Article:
Upon the conclusion of peace in 1783, England ceded to Spain the Floridas, but ceded to the United States all the upper country — all north of West Florida and east of the Mississippi. It required a half dozen years before Spain relinquished her claim to the upper country east of the river (including the Illinois country and Cook county); and it required an even score of years before the absolute right of the United States to navigate the whole course of the Mississippi was finally settled. It will thus be seen that the treaty of 1783 permanently transferred the Illinois country and Cook county to the United States.

After the revolution, much truer than before, 'the right to navigate the Mississippi was, in the absence of railways, all important to the Western people. The Illinois country grew rapidly and immensely. The project of shutting out the Americans from the lower Mississippi, or of surrendering for twenty-five years, as was proposed, the right to navigate that course was declared sufficient, if carried into effect, to cause the Western people to set up an independent government. Their rights were not interfered with except temporarily.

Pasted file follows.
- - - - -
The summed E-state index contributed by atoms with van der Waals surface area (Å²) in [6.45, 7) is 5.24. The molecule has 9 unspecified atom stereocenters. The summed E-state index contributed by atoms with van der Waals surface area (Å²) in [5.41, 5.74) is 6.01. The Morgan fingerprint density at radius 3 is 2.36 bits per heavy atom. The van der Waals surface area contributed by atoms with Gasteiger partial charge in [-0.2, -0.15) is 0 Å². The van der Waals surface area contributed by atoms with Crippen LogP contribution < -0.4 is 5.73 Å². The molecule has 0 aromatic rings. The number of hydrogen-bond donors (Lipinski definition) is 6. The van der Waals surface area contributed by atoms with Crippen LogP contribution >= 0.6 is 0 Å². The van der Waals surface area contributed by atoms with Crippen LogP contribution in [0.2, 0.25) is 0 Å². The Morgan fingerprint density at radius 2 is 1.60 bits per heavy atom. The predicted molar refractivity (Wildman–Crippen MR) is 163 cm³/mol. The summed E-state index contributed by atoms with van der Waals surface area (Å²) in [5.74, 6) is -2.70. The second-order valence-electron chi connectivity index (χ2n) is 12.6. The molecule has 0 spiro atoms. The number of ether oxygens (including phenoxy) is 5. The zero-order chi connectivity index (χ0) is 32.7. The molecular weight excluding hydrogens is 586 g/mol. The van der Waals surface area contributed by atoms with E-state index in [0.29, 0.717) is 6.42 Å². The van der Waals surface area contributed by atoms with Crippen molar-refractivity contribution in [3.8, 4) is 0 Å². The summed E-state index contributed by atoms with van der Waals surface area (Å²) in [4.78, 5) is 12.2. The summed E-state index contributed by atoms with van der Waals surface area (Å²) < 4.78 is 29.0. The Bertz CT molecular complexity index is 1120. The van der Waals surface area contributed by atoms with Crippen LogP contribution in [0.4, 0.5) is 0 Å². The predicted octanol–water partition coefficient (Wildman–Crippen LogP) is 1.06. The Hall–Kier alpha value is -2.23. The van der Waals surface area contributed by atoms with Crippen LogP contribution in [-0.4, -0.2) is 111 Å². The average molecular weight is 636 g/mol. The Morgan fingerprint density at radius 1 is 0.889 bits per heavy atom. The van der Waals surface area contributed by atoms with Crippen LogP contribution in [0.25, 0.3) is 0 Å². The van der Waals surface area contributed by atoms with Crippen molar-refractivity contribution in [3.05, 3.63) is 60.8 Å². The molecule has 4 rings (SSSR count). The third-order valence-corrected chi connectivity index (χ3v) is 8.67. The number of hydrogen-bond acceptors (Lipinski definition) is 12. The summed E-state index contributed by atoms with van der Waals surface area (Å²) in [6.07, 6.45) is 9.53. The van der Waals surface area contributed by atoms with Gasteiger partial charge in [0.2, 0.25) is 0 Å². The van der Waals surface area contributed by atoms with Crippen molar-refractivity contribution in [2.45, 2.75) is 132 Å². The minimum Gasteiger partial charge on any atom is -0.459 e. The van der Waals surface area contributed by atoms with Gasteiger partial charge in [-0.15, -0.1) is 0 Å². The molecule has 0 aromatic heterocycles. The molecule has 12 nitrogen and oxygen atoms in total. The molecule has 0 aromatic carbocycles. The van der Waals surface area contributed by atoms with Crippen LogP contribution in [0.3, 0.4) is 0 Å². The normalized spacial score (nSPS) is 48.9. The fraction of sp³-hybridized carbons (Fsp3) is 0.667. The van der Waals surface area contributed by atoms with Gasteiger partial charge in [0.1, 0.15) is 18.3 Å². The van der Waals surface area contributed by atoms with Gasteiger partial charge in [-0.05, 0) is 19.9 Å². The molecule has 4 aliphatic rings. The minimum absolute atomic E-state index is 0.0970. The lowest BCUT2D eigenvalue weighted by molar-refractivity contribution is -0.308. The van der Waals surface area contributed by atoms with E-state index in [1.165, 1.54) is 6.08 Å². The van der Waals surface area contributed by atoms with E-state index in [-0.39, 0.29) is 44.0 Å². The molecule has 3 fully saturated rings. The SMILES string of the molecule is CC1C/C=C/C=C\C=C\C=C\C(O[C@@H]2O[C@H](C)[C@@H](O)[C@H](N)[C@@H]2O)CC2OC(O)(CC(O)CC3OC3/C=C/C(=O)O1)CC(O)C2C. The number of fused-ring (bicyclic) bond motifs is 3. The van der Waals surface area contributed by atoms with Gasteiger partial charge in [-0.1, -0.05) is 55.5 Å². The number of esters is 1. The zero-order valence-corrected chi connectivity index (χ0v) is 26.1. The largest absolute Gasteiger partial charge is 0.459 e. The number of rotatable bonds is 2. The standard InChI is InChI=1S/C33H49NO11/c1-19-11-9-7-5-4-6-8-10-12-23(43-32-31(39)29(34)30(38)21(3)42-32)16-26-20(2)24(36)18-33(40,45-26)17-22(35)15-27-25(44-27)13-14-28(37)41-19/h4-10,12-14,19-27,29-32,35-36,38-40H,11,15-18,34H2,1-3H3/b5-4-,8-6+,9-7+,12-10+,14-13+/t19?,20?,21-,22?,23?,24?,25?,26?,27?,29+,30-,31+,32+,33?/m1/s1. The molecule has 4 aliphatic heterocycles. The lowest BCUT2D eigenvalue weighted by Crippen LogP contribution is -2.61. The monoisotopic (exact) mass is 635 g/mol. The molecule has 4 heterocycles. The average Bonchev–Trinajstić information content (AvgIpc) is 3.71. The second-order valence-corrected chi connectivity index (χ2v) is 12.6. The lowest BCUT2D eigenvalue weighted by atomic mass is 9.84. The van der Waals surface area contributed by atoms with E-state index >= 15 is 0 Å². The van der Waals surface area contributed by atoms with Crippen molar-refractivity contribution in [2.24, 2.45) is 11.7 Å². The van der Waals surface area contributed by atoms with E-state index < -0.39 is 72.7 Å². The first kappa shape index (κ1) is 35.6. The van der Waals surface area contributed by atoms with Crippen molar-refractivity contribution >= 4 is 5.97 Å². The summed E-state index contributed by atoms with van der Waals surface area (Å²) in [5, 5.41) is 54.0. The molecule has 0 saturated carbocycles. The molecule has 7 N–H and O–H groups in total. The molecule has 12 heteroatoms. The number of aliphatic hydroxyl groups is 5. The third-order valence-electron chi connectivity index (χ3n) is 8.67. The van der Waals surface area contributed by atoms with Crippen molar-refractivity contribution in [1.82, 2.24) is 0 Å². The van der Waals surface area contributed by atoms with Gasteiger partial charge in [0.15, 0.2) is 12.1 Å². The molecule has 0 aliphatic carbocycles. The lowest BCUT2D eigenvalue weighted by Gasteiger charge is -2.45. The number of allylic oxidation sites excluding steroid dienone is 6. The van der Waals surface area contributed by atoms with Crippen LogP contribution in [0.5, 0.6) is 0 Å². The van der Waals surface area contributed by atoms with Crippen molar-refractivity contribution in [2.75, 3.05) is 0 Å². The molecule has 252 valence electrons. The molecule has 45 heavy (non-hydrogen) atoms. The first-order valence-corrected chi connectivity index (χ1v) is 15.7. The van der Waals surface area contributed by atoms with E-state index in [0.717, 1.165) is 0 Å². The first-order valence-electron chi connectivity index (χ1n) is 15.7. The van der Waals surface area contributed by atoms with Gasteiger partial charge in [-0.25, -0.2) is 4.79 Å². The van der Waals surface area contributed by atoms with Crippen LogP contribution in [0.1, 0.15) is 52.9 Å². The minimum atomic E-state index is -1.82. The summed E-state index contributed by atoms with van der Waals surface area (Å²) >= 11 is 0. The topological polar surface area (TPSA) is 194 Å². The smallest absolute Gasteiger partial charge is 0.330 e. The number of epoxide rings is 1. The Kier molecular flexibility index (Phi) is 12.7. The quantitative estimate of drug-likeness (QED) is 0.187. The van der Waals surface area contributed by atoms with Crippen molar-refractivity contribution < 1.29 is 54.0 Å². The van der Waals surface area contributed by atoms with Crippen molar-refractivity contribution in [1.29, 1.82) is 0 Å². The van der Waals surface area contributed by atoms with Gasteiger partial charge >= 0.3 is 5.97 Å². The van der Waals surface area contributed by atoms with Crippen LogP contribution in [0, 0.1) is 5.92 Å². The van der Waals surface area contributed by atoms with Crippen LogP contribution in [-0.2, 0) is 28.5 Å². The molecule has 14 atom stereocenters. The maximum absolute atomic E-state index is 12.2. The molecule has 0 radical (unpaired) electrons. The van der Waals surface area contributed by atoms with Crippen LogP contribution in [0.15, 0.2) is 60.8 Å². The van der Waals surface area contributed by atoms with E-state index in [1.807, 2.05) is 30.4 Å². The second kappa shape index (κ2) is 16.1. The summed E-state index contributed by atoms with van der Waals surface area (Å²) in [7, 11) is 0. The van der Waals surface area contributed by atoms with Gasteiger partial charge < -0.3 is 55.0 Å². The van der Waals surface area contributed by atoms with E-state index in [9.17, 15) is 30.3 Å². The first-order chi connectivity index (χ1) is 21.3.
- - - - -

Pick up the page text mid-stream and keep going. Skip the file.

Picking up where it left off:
The treaty of October 27. 1795, between Spain and the United States established the southern boundary of the latter on the 31st parallel of the north latitude, located the western boundary in the middle of the Mississippi, extended to the United States the right to navigate the whole course of that stream, and gave the latter the right to deposit merchandise at New Orleans for three years, or an equivalent establishment elsewhere, if not at New Orleans after that date. This treaty rendered the settlement and prosperity of the Western country both certain and rapid. The interdiction of the merchandise deposits at New Orleans in October, 1802, and the failure of Spain to assign an "equivalent establishment elsewhere" again roused the Western people; but the transfer of Louisiana by Napoleon, in 1803, to the United States forever made the Mississippi exclusively the property of the latter and thus removed all clouds from the commercial sky of the Illinois country and Cook county.